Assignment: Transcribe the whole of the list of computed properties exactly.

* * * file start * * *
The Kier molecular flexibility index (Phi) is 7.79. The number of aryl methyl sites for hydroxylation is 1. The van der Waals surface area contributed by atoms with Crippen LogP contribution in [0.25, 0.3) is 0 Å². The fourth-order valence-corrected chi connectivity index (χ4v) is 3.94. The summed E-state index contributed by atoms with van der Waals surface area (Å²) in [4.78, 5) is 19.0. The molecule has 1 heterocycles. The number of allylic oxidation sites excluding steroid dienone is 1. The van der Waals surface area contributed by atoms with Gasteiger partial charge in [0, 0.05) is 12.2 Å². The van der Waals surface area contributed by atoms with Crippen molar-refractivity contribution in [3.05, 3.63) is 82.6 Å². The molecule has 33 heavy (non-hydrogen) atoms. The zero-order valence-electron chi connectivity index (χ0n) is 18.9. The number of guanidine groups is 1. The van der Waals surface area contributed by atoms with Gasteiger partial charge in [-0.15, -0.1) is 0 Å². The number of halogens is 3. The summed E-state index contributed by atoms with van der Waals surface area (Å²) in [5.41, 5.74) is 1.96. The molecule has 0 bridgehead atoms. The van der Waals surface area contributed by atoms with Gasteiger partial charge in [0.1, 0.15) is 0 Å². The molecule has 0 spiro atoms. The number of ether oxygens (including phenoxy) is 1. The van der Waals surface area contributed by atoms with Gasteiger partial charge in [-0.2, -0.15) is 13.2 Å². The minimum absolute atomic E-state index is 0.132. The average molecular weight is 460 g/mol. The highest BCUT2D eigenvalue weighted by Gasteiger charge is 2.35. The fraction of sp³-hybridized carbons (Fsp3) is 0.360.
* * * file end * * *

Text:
The Kier molecular flexibility index (Phi) is 7.79. The number of aryl methyl sites for hydroxylation is 1. The van der Waals surface area contributed by atoms with Crippen LogP contribution in [0.25, 0.3) is 0 Å². The fourth-order valence-corrected chi connectivity index (χ4v) is 3.94. The summed E-state index contributed by atoms with van der Waals surface area (Å²) in [4.78, 5) is 19.0. The molecule has 1 heterocycles. The number of allylic oxidation sites excluding steroid dienone is 1. The van der Waals surface area contributed by atoms with Gasteiger partial charge in [0, 0.05) is 12.2 Å². The van der Waals surface area contributed by atoms with Crippen molar-refractivity contribution in [3.05, 3.63) is 82.6 Å². The molecule has 33 heavy (non-hydrogen) atoms. The zero-order valence-electron chi connectivity index (χ0n) is 18.9. The number of guanidine groups is 1. The van der Waals surface area contributed by atoms with Gasteiger partial charge in [-0.15, -0.1) is 0 Å². The number of halogens is 3. The summed E-state index contributed by atoms with van der Waals surface area (Å²) in [5.41, 5.74) is 1.96. The molecule has 0 bridgehead atoms. The van der Waals surface area contributed by atoms with Gasteiger partial charge in [0.1, 0.15) is 0 Å². The molecule has 0 spiro atoms. The number of ether oxygens (including phenoxy) is 1. The van der Waals surface area contributed by atoms with Gasteiger partial charge in [-0.2, -0.15) is 13.2 Å². The minimum absolute atomic E-state index is 0.132. The average molecular weight is 460 g/mol. The highest BCUT2D eigenvalue weighted by Gasteiger charge is 2.35. The fraction of sp³-hybridized carbons (Fsp3) is 0.360.